In the servicos da serra the removal of the masses of barren sand and earth covering the "gurgulho" of the plateau-deposits is effected by the agency of running water. As, however, on the plateau there are no natural watercourses having a sufficient head of water, it is necessary to construct artificial reservoirs in which the rainwater may he stored. The water is conducted from the reservoir to the places at which it is required in wooden channels and the diamond-bearing bed thus laid bare as far as possible. As in other cases, the "gurgulho" is first washed and the diamonds then picked out by hand.

In the period immediately following the discovery of diamonds in Brazil, it was the practice of the Portuguese Government to demand in return for the concession of mining rights a certain sum for every slave it was proposed to employ, the total number of slaves so employed to be fixed by agreement. This tax was continually being raised, and so irksome became the conditions imposed on prospective miners that no one could be found to undertake the work. Then from the year 184O concessions were granted on the payment of a fixed sum, but as the mineral wealth of the country still remained undeveloped, the mining was taken over altogether by the Government from the year 1740 until the separation of Brazil from Portugal. The choicest of the stones found in this period therefore found their way to Lisbon, and were preserved with the Portuguese crown jewels, a collection which comprises many unique and matchless gems. The larger proportion of the Brazilian output was bought by merchants and sent to Europe through Rio de Janeiro and Bahia.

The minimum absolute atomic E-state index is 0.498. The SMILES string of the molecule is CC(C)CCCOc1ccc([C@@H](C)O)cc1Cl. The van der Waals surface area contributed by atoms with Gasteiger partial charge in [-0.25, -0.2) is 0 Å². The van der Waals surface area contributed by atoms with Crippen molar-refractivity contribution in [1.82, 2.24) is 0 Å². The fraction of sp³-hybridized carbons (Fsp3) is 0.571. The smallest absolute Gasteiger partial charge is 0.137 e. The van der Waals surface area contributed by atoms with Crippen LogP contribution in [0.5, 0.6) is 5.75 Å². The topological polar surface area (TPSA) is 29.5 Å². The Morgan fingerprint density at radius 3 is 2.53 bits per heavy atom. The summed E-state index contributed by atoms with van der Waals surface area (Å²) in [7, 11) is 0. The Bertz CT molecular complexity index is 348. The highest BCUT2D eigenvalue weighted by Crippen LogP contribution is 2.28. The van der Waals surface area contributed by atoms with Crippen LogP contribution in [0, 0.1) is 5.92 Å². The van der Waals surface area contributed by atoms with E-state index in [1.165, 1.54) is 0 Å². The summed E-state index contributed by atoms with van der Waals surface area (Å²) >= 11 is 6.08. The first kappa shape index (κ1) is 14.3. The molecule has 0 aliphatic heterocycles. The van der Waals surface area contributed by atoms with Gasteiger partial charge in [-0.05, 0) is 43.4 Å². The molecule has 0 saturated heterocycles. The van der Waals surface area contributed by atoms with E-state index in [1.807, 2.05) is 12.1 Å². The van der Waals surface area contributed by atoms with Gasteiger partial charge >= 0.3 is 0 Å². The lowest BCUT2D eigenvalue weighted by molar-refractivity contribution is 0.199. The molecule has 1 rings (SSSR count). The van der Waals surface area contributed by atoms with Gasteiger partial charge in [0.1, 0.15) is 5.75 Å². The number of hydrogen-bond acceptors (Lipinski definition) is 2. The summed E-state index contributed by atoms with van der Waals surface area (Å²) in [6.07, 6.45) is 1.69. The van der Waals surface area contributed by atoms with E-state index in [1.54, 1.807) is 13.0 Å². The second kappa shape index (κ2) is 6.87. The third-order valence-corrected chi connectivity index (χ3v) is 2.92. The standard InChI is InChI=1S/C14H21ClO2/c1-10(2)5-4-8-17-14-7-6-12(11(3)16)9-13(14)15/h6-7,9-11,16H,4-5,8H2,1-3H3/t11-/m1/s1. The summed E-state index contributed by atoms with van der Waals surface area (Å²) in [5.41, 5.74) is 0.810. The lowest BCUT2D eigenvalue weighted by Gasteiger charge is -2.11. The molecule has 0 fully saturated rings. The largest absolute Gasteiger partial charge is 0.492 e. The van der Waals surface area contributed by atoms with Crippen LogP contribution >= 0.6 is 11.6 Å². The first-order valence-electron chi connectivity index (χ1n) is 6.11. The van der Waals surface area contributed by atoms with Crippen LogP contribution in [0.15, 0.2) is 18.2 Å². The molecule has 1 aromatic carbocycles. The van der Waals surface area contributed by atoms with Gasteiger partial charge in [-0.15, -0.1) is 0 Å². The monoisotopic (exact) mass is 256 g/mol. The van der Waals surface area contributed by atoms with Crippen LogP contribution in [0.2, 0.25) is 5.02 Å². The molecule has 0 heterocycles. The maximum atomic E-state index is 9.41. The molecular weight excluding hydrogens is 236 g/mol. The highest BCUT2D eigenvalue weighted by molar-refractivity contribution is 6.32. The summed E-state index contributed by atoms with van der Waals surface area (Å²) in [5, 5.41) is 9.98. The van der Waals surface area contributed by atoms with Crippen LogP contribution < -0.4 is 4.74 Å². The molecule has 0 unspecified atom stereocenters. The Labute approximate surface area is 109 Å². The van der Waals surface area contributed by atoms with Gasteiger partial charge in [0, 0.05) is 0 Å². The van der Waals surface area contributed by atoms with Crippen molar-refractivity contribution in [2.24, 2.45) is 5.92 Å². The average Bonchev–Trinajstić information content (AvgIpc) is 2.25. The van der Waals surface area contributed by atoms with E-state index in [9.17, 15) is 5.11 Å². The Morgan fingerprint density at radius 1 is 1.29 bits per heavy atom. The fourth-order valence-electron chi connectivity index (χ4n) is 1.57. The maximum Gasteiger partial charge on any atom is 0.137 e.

In spite of the laws of almost draconic severity leveled against illicit diamond-mining and trading, there was, besides the Government production, a great deal of surreptitious mining by unlicensed persons ("garimpeiros") of which of course no records were made. It has been estimated3 however, that the contraband production was at least equal in amount to that of the Government. However, a large proportion of the most perfect and beautiful stones fell into the hands of illicit traders, since a Government employee would scarcely risk detection for the sake of a stone of average or poor size and quality. According to other accounts the illicit trade was not of such extent and importance; in any case, however, those engaged in it, when relieved from the necessity of meeting the heavy taxes and high cost of production of the legitimate product, must have found their transactions very remunerative.

In 1834, the year in which the independence of Brazil was established, the Government monopoly of diamond mining ceased. Since this date the concession of full mining rights has been granted to any petitioner on the payment of a small tax, varying in amount with the area he proposes to work. The landowner is also entitled to demand 25 per cent of the rough production, and a duty of 1/2 per cent was imposed on exported stones.

The Negro slaves, by whom the whole of the actual labor connected with the mines was formerly done, were subjected to the strictest supervision. To minimize the temptation to conceal valuable stones, the finders of large diamonds received special rewards; thus, at one time, the fortunate finder of a diamond of l7 1/2 carats received his freedom, but later, when the price of slaves rose, this custom was dropped. Those slaves, on the other hand, who were detected in the act of concealing diamonds, were treated with barbaric severity.

Diamond Geology [ 1  India  3  4  5  6  7  8  Brazil  10  11  12  13  14  15  16  17  18  19  20  Borneo  22   South Africa  24  25  26  27  28  29  30  31  32  33  34  35  36  37  38  39  40  Venezuela, Guyana  42  Australia  44  Argyle  Congo  46  47  48  49  50  51  52  53  54  55  Angola  57  58  59  Guinea  ]

Related links: Diamonds: Large and Famous   Properties   Geology and Mining Diamond Cutting Gem Cutting Diamond Trade  Values of diamonds
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Rafal Swiecki, geological engineer email contact

This document is in the public domain.

March, 2011